Peak scarcity: Top supply shocks humanity isn’t prepared for


from RT:

According to some estimates, humanity currently uses resources 50 percent faster than they can be regenerated, but several major resource shocks have gone underreported – and may change the way we live irrevocably.

Pressure on oil and metals resources have long been known, but impending lesser-known supply issues for other key materials that have gone largely unnoticed outside of the extraction industry could lead to price spikes, massive backward shifts in technology, and even global conflict in the coming decades.

Here takes a look at the near future of ‘hidden’ resource supply shocks.


While the element helium is incredibly abundant in the universe (second only to hydrogen) it is not abundant here on Earth, so we can’t just ramp up production when people realize we’ve almost run out.

There are also no comparable substitutes for helium, an element which allows humanity to maintain temperatures near absolute zero (-273.15 C, −459.67 F), and which is essential for scientific, industrial, and medical research.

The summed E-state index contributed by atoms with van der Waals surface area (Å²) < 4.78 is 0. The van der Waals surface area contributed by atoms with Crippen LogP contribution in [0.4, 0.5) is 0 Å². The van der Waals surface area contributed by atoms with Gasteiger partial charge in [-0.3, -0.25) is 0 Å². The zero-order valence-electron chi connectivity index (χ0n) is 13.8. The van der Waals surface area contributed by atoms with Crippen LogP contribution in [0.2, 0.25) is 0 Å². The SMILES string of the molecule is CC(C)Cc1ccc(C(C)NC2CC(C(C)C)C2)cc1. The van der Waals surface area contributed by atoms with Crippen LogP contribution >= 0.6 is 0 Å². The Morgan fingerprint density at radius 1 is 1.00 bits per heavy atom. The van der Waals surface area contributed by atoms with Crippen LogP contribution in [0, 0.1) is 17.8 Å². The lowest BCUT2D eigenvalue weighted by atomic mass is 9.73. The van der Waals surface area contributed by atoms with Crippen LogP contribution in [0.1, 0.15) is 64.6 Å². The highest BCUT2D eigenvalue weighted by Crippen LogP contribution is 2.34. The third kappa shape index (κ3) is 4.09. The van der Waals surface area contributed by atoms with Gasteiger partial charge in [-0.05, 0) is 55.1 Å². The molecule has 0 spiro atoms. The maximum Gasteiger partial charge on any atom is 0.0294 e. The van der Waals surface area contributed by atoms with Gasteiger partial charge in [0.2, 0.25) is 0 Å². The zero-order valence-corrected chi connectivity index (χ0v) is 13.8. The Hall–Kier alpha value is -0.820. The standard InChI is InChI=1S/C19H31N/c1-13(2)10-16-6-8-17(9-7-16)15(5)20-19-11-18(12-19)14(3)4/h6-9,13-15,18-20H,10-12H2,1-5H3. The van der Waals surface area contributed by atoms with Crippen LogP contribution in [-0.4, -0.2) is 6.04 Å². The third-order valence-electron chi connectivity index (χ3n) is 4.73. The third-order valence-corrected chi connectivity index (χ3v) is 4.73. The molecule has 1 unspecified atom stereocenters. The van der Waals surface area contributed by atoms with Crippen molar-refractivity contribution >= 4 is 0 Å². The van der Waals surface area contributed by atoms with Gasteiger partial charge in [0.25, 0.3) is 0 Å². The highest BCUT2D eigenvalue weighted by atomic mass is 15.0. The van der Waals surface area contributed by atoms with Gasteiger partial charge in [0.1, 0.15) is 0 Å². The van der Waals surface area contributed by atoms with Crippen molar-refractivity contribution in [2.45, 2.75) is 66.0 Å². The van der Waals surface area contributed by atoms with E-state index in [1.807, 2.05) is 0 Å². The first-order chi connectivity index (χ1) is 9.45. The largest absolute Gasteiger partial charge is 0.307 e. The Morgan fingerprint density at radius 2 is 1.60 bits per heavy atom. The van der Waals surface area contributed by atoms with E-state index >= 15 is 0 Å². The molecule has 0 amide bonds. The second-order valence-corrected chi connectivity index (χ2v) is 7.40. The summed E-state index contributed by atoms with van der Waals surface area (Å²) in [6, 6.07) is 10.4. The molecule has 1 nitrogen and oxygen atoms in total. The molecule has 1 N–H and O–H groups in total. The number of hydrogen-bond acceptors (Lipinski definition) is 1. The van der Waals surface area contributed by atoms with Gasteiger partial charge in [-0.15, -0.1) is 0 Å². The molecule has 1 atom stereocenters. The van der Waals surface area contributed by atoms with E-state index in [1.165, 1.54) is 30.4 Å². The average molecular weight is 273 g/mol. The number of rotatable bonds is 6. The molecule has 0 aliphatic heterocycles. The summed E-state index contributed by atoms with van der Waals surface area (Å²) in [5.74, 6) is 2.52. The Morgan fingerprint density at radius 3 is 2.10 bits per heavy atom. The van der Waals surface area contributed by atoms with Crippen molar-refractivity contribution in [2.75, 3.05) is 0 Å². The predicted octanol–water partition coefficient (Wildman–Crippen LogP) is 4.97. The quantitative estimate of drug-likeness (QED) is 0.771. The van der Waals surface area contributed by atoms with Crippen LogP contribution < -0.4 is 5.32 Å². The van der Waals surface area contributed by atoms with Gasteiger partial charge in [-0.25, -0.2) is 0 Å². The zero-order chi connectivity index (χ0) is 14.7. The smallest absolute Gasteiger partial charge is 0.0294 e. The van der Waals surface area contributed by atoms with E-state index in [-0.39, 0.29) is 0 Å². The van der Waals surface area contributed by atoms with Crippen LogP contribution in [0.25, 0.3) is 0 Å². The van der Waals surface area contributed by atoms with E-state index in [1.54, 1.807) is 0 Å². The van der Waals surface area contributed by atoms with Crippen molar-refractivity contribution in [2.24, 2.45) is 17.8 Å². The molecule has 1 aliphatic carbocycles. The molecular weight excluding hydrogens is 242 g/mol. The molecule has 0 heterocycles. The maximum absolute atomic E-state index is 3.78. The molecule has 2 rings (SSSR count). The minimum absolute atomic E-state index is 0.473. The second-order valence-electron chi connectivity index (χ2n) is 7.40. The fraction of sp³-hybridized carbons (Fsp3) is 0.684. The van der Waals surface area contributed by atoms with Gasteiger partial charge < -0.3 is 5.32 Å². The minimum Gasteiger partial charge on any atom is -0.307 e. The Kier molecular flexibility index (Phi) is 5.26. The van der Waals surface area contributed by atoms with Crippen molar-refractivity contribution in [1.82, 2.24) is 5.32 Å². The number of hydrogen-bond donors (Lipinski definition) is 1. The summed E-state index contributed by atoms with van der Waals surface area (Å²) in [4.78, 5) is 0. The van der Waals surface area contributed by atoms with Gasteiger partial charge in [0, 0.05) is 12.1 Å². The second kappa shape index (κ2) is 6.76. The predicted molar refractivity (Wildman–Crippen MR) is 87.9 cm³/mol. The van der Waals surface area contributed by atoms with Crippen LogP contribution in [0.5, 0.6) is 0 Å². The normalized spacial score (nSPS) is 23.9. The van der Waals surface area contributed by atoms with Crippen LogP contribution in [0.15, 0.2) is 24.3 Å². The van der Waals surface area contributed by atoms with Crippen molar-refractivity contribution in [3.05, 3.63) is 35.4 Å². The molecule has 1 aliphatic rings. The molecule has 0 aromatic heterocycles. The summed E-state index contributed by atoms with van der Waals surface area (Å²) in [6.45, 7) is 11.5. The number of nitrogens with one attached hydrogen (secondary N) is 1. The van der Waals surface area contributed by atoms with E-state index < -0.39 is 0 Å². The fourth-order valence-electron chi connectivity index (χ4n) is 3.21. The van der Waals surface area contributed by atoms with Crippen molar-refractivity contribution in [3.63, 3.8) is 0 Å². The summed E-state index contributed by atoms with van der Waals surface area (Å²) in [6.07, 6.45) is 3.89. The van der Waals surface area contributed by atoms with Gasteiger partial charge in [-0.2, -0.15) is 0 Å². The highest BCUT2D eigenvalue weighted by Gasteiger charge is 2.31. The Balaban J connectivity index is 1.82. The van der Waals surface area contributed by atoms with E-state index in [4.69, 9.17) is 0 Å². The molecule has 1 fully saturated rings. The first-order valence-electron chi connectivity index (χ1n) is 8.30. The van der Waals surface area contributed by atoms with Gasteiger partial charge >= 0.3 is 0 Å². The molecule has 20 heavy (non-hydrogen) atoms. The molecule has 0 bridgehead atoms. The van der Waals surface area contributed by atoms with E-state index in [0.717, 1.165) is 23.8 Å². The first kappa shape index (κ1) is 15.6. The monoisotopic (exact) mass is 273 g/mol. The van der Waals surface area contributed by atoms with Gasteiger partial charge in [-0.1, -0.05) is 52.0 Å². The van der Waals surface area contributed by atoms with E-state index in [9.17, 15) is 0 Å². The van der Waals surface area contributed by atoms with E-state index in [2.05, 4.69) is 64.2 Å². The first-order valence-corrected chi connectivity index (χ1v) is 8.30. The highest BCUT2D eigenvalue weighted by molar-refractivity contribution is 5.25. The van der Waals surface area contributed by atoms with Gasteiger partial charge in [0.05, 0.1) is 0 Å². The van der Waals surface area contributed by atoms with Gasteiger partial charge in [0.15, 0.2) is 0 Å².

MRI scans, superconductor research, silicon wafers for consumer electronics, fibre optics, guided missiles, and even the Large Hadron Collider all need helium. In short; we need helium and yet few, if any, steps have been taken to avert a global helium shortage.

Helium is formed through the decay of radioactive materials such as uranium and thorium and can often be found in natural gas reservoirs, but separating it from the natural gas is prohibitively expensive in many cases. As a result, the cost of helium has increased by 250 percent in recent years.

It is so important that it features on the US Department of the Interior’s list of elements critical to national security.


Sand is the primary component in concrete, asphalt, and glass, as well as other building materials, while also an integral part of the silicon used in the electronics industry. Thanks to the fracking revolution, the oil and gas industry has also ramped up demand for sand.

It is the second most-used resource on the planet behind water.

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